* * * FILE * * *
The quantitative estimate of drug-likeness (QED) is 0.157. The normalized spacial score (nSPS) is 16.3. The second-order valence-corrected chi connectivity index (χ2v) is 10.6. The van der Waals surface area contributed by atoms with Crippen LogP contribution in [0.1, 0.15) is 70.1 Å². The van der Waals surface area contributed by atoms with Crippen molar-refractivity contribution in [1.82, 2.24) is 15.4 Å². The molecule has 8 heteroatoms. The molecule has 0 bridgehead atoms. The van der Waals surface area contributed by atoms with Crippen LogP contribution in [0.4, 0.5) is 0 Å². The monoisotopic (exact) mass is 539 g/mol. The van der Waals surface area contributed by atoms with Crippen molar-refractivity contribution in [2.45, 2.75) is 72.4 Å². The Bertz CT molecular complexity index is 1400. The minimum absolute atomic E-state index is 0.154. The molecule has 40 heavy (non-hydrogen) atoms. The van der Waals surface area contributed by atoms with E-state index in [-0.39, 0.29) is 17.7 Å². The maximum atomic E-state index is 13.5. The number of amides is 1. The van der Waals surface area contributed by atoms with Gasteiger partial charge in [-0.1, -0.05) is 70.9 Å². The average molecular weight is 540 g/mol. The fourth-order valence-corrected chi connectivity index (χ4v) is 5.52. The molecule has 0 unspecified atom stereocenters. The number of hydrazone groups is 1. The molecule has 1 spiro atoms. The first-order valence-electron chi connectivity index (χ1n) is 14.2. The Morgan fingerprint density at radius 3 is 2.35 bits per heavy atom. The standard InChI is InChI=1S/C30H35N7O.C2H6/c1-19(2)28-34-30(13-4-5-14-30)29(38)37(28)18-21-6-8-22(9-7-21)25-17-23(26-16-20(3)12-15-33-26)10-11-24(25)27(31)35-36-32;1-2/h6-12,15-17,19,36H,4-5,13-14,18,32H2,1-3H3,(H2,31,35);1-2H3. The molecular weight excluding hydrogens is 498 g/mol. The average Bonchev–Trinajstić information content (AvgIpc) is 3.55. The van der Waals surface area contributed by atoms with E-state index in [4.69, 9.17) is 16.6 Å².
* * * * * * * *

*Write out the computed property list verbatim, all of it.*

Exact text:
The quantitative estimate of drug-likeness (QED) is 0.157. The normalized spacial score (nSPS) is 16.3. The second-order valence-corrected chi connectivity index (χ2v) is 10.6. The van der Waals surface area contributed by atoms with Crippen LogP contribution in [0.1, 0.15) is 70.1 Å². The van der Waals surface area contributed by atoms with Crippen molar-refractivity contribution in [1.82, 2.24) is 15.4 Å². The molecule has 8 heteroatoms. The molecule has 0 bridgehead atoms. The van der Waals surface area contributed by atoms with Crippen LogP contribution in [0.4, 0.5) is 0 Å². The monoisotopic (exact) mass is 539 g/mol. The van der Waals surface area contributed by atoms with Crippen molar-refractivity contribution in [2.45, 2.75) is 72.4 Å². The Bertz CT molecular complexity index is 1400. The minimum absolute atomic E-state index is 0.154. The molecule has 40 heavy (non-hydrogen) atoms. The van der Waals surface area contributed by atoms with E-state index in [-0.39, 0.29) is 17.7 Å². The maximum atomic E-state index is 13.5. The number of amides is 1. The van der Waals surface area contributed by atoms with Gasteiger partial charge in [-0.1, -0.05) is 70.9 Å². The average molecular weight is 540 g/mol. The fourth-order valence-corrected chi connectivity index (χ4v) is 5.52. The molecule has 0 unspecified atom stereocenters. The number of hydrazone groups is 1. The molecule has 1 spiro atoms. The first-order valence-electron chi connectivity index (χ1n) is 14.2. The Morgan fingerprint density at radius 3 is 2.35 bits per heavy atom. The standard InChI is InChI=1S/C30H35N7O.C2H6/c1-19(2)28-34-30(13-4-5-14-30)29(38)37(28)18-21-6-8-22(9-7-21)25-17-23(26-16-20(3)12-15-33-26)10-11-24(25)27(31)35-36-32;1-2/h6-12,15-17,19,36H,4-5,13-14,18,32H2,1-3H3,(H2,31,35);1-2H3. The molecular weight excluding hydrogens is 498 g/mol. The average Bonchev–Trinajstić information content (AvgIpc) is 3.55. The van der Waals surface area contributed by atoms with E-state index in [4.69, 9.17) is 16.6 Å².